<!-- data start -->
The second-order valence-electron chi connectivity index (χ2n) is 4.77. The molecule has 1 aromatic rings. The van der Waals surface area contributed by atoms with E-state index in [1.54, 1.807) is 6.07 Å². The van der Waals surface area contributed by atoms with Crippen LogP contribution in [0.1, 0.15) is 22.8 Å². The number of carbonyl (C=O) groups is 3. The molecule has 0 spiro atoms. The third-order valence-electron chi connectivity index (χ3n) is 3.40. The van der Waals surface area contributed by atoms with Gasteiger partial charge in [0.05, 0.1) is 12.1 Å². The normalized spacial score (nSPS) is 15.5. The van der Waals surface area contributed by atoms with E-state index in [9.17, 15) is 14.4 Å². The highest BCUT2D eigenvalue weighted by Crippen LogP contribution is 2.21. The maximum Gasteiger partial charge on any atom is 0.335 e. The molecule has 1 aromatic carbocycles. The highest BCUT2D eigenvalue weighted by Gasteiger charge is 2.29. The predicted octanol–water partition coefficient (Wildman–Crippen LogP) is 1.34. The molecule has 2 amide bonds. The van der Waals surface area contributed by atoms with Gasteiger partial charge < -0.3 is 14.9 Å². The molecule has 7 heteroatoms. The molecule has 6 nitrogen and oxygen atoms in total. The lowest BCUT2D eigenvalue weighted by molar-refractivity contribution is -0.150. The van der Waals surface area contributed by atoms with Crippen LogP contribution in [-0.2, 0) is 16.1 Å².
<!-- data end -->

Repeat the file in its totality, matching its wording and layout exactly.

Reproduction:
The second-order valence-electron chi connectivity index (χ2n) is 4.77. The molecule has 1 aromatic rings. The van der Waals surface area contributed by atoms with E-state index in [1.54, 1.807) is 6.07 Å². The van der Waals surface area contributed by atoms with Crippen LogP contribution in [0.1, 0.15) is 22.8 Å². The number of carbonyl (C=O) groups is 3. The molecule has 0 spiro atoms. The third-order valence-electron chi connectivity index (χ3n) is 3.40. The van der Waals surface area contributed by atoms with Gasteiger partial charge in [0.05, 0.1) is 12.1 Å². The normalized spacial score (nSPS) is 15.5. The van der Waals surface area contributed by atoms with E-state index in [9.17, 15) is 14.4 Å². The highest BCUT2D eigenvalue weighted by Crippen LogP contribution is 2.21. The maximum Gasteiger partial charge on any atom is 0.335 e. The molecule has 1 aromatic carbocycles. The highest BCUT2D eigenvalue weighted by Gasteiger charge is 2.29. The predicted octanol–water partition coefficient (Wildman–Crippen LogP) is 1.34. The molecule has 2 amide bonds. The van der Waals surface area contributed by atoms with Gasteiger partial charge < -0.3 is 14.9 Å². The molecule has 7 heteroatoms. The molecule has 6 nitrogen and oxygen atoms in total. The lowest BCUT2D eigenvalue weighted by molar-refractivity contribution is -0.150. The van der Waals surface area contributed by atoms with Crippen LogP contribution in [-0.2, 0) is 16.1 Å².